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Quick Guide to Colons and Semicolons

on August 6, 2018 by Proofreading Pal in Writing Guides facebook in twitter

Last time I talked about sentence interrupters: em-dashes, parentheses, and commas. These typographical markers indicate information interpolated into the body of a sentence in the form of a dependent clause. Such passages are supplemental in nature. They add depth and background, but you can still read around the interpolations—that is, skip over them without losing or altering the essential meaning of the sentence.

This time, we’ll talk about two marks that set off complementary information, phrases and clauses without which a sentence is incomplete: the colon and the semicolon.

Dependent and Independent Clauses

Use the colon to mark the division between two clauses of unlike kinds: that is, between an independent clause (i.e., one that can function on its own as a complete sentence, having a subject and a verb) and a dependent clause (i.e., sentence fragment). The colon separates the two, which are closely related in topic, and also joins them. Although the independent clause is itself a complete sentence, the dependent clause makes it more complete. It might give a proper name to something mentioned in the independent clause or answer an implicit question raised therein.

A phrase coined by Pete Seeger sums up folk music’s topical nature and role as an agent for change: “a singing newspaper.”

There are a couple of important things to note here. First, when used in this fashion, one half must be a complete sentence. You can’t use a colon to splice together two dependent clauses. For instance, you wouldn’t use a colon for:

Pete Seeger described folk music as: “a singing newspaper.” (wrong)

You would simply say:

Pete Seeger described folk music as “a singing newspaper.” (right)

Some sources will tell you that the colon must always come after the independent clause. But the order can occasionally be reversed, especially in informal writing.

“A singing newspaper”: That’s how Pete Seeger defined folk music.

Lists

You can use a colon to introduce a list (either run-in or vertical) that starts after a complete sentence. In this construction, the colon takes the place of an introductory phrase like “consisting of,” or “such as,” or “namely.” For example:

Dylan scandalized Newport by performing with his first electric band: guitarist Mike Bloomfield, keyboardists Al Kooper and Barry Goldberg, and the rhythm section of Sam Lay and Jerome Arnold.

In the example above, the items are separated by commas. But if the items are more grammatically complex, you might use semicolons instead for clarity:

He played with Mike Bloomfield, lead guitar; Al Kooper, organ; Barry Goldberg, piano; Sam Lay, drums; and Jerome Arnold, bass.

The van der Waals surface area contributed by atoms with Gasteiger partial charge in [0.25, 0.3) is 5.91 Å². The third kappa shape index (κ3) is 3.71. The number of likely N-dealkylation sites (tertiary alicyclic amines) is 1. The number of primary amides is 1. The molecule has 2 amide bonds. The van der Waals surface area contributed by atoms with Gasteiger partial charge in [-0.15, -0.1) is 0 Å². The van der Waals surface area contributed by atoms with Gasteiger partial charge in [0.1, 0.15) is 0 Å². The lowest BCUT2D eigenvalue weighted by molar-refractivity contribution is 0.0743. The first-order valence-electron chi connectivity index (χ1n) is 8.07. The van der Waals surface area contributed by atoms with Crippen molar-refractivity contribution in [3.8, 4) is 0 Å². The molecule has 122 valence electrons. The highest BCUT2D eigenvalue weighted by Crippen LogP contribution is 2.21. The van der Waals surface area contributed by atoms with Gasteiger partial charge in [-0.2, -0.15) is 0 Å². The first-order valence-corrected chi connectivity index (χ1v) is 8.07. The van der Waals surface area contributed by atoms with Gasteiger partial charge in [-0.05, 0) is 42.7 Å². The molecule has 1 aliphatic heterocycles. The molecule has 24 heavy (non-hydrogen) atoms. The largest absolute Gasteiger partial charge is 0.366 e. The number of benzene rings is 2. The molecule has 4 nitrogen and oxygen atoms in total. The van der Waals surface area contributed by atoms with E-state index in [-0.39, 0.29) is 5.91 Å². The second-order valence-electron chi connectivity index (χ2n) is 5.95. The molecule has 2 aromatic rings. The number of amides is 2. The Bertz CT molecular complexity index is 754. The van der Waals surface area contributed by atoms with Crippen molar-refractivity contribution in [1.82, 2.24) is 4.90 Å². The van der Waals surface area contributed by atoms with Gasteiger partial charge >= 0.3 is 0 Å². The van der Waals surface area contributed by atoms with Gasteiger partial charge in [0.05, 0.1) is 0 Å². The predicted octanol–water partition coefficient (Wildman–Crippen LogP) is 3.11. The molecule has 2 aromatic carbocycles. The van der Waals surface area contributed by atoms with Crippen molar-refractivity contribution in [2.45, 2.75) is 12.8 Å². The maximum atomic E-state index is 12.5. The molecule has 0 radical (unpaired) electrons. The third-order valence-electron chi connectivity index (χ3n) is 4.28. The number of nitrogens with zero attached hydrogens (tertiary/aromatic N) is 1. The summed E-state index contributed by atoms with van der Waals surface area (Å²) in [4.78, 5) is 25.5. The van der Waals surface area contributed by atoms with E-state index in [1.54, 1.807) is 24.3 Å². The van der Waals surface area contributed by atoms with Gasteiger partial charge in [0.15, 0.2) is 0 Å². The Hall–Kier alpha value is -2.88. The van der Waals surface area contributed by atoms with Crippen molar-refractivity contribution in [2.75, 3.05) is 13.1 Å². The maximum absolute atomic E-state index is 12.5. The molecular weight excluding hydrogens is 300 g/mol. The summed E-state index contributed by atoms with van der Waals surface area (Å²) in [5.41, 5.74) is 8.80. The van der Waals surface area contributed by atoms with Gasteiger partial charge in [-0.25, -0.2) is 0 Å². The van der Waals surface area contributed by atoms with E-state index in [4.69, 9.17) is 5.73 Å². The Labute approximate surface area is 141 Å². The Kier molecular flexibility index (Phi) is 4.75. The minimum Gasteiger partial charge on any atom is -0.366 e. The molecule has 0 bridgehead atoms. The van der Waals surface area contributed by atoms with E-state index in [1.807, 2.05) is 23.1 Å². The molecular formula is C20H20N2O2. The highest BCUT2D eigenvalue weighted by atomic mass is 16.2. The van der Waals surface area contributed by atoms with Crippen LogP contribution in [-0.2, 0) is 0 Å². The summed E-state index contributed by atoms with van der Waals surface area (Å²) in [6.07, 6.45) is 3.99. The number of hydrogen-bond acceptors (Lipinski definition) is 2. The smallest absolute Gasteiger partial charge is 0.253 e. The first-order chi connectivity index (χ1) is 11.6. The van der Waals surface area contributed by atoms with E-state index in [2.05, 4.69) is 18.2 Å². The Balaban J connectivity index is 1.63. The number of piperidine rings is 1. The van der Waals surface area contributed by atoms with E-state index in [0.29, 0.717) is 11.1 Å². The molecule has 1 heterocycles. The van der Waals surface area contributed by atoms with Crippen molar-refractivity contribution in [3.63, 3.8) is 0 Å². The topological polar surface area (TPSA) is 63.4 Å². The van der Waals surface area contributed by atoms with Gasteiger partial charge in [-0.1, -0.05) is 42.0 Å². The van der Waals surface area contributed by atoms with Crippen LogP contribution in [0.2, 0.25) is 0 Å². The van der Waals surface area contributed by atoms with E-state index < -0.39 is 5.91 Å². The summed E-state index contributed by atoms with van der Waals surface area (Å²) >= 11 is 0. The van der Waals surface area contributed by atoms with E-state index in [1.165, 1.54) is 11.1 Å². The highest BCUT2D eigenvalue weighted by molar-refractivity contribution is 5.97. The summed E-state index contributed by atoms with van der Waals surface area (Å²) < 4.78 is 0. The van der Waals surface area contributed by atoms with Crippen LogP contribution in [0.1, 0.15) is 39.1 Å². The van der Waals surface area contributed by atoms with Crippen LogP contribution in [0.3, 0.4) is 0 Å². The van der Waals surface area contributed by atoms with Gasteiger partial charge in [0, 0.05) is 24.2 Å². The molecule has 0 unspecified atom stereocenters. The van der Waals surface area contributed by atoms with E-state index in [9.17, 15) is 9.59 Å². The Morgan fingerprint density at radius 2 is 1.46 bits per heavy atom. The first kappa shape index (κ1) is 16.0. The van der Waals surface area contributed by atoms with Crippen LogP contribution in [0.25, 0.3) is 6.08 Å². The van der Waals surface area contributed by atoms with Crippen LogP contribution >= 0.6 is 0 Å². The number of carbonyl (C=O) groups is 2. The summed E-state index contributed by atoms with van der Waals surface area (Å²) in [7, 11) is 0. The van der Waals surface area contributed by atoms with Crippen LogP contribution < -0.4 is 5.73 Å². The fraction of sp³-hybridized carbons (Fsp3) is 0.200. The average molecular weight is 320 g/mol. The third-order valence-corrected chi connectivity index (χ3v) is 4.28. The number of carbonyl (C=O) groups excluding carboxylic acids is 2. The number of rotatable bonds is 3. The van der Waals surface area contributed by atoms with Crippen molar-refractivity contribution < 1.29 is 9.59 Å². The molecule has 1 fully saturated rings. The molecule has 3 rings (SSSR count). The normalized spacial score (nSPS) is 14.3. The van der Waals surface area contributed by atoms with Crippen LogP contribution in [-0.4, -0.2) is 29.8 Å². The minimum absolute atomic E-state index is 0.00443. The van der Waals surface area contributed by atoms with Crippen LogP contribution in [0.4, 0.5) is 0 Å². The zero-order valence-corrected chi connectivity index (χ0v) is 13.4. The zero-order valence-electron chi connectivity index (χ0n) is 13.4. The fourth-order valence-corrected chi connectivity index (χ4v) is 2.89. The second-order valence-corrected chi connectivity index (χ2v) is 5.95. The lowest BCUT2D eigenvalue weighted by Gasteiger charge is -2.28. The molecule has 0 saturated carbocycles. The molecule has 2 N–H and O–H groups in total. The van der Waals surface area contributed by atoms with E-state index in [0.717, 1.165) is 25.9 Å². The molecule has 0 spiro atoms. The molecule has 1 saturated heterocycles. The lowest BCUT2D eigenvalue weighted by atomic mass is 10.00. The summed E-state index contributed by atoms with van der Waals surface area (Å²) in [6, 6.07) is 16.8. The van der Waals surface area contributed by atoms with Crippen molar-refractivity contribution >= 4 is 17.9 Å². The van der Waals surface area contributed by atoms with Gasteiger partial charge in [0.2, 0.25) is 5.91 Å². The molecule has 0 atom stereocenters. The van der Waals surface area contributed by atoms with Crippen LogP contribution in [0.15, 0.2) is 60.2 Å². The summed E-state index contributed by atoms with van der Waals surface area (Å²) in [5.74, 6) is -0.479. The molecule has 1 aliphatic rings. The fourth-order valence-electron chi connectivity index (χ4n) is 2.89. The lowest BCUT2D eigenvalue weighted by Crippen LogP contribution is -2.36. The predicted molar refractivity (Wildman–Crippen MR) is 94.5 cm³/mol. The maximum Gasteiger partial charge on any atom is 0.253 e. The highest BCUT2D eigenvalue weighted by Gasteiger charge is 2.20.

Separating list items with semicolons is particularly useful if they contain punctuation likely to cause confusion:

The Newport Folk Festival drew many big names, including Phil Ochs; Peter, Paul and Mary; and Judy Collins.

Note that “Peter, Paul and Mary” is a single item, but the comma in the name would make a comma-separated list difficult to parse. “Phil Ochs, Peter, Paul and Mary, and Judy Collins” could be read as including a solo act called simply “Peter” and a duo called “Paul and Mary.”

Two Independent Clauses

Occasionally, you will have two independent clauses/complete sentences that are of equal weight and closely related to each other. You could render each clause as a complete sentence, separating them with periods, and be grammatically correct. But let’s say the two clauses are two halves of the same complete thought: point and counterpoint, cause and effect. In this case, they are most effectively separated with a colon or semicolon.

When the second clause explains or illustrates the first, use a colon:

For Dylan, folk music was just a means to an end: he had bigger things in mind.

When the two independent causes would typically be joined by a coordinating conjunction (e.g., and, but, because, yet, so), they may instead be separated by a semicolon when the conjunction is omitted.

The folk audience was still a niche audience; it was full-on pop stardom that Dylan craved.

The semicolon in this construction replaces “but” or “and,” so you don't use a conjunction and a semi-colon together. Note also that the first word after the semicolon should not be capitalized.

Those are the basics of colons and semicolons! If you have specific questions, feel free to ask them in the comments.

Jack F.

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